Bogeyman is certainly not an easy-going read, but grim and focused and well worth playing.
The storyline is a familiar one, of course. The narrator remains generic throughout, without a place on the lab team, and in fact so do the other characters. The explanations for each choice gives the narration a distinctly self-conscious air.
My overall impression was that it could use more polish. The writing feels rushed in places - as if it was trying to sketch out a scene and ran out of time. There are unfinished branches, which is a shame for a competition entry.
Without being emotionally invested in the narrator as a person, I felt no need to ensure their survival - instead finding all the branches felt like a story mapping exercise. There is definitely potential in the storyline to populate it with perhaps fewer but more realised characters to give the choices some emotional weight.
The Chekhov story is framed as something someone is reading on her phone - this results in a whole lot of text, and multiple parallel storylines.
The decision-making points come in the form of free text, but not like a parser in the sense that you input commands (i.e. verbs) and seem to be largely determining mood. As far as I can tell, though, they don’t actually change the following text. Maybe the choices affect the reader more than the story…? Maybe the act of choosing is part of the game; the appearance of having an open choice changes the interaction.
The elements of this story were intriguing separately: the purple prose surrounding a meme site, a la Imgur; the lottery theme in a late capitalism-type setting. But together I didn’t know how they fit together (especially the juxtaposition of those two threads), and perhaps I missed something; I’m afraid it didn’t quite work for me.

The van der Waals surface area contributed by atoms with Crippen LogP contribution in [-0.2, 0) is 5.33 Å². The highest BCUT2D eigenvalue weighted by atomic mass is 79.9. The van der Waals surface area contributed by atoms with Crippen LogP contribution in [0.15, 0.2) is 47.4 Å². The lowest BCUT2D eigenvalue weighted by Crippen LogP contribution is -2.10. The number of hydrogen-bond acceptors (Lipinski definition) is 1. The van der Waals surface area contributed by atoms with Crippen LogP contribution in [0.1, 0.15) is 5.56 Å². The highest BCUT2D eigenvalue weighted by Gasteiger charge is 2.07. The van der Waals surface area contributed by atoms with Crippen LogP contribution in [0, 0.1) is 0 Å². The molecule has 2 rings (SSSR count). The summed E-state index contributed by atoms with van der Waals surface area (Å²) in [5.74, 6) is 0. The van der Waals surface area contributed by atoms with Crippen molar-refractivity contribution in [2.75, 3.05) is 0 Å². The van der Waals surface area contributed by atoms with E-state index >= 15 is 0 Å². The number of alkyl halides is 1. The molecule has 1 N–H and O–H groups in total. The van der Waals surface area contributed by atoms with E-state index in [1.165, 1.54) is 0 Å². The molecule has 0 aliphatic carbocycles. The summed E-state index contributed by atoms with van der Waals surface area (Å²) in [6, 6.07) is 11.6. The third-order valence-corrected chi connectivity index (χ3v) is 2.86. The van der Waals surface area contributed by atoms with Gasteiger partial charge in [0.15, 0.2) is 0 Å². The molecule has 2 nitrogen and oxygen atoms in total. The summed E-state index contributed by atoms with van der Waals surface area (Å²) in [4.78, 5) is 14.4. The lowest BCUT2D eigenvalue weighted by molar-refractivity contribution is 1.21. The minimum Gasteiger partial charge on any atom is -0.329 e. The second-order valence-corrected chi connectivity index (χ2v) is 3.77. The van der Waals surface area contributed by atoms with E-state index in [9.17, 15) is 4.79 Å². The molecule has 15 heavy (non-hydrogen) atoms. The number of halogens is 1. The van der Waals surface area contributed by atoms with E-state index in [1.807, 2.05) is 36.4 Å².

An interesting mechanic, and I would be curious to see how it worked with different styles of story. I would have liked to see it used for more than aesthetics, and it would be even better if such an unusual mechanism tied in with the themes of the story.
MacLeod the neighbour has a kelpie - the water horse of yore - the same kind of creature that drowned the PC's aunt.
The story was compact; the writing descriptive and the storyline fairly straightforward. Each decision has realistic moral stakes, and if we're talking about moral decisions in IFComp 2019, this was much more convincing than, say, the Milgram Parable. Overall this was a polished piece of work and very competently done.
This is a game about forming words and the nature of language. You can flick through clusters of syllables to form nigh unpronounceable words which later form the names of languages and places.
It calls to mind, for me, Emily Short’s procedurally generated almanac, The Annals of the Parrigues, as well as the style of 500 Apocalypses. The style is slightly formal, as one might find in a Borges short story. Polysyllabic words dot the prose like raisins in a bagel. HSQ includes the phrase “it's [sic] decipherment like a feverish hallucination”; the same applies to reading this game sometimes.
HSQ will probably make more sense if you’re familiar with linguistics concepts. Languages can be formed with different “basic units of thought”, and so on. And all this would be fascinating if there was a chance to use this knowledge practically.
Dear reader, there was not.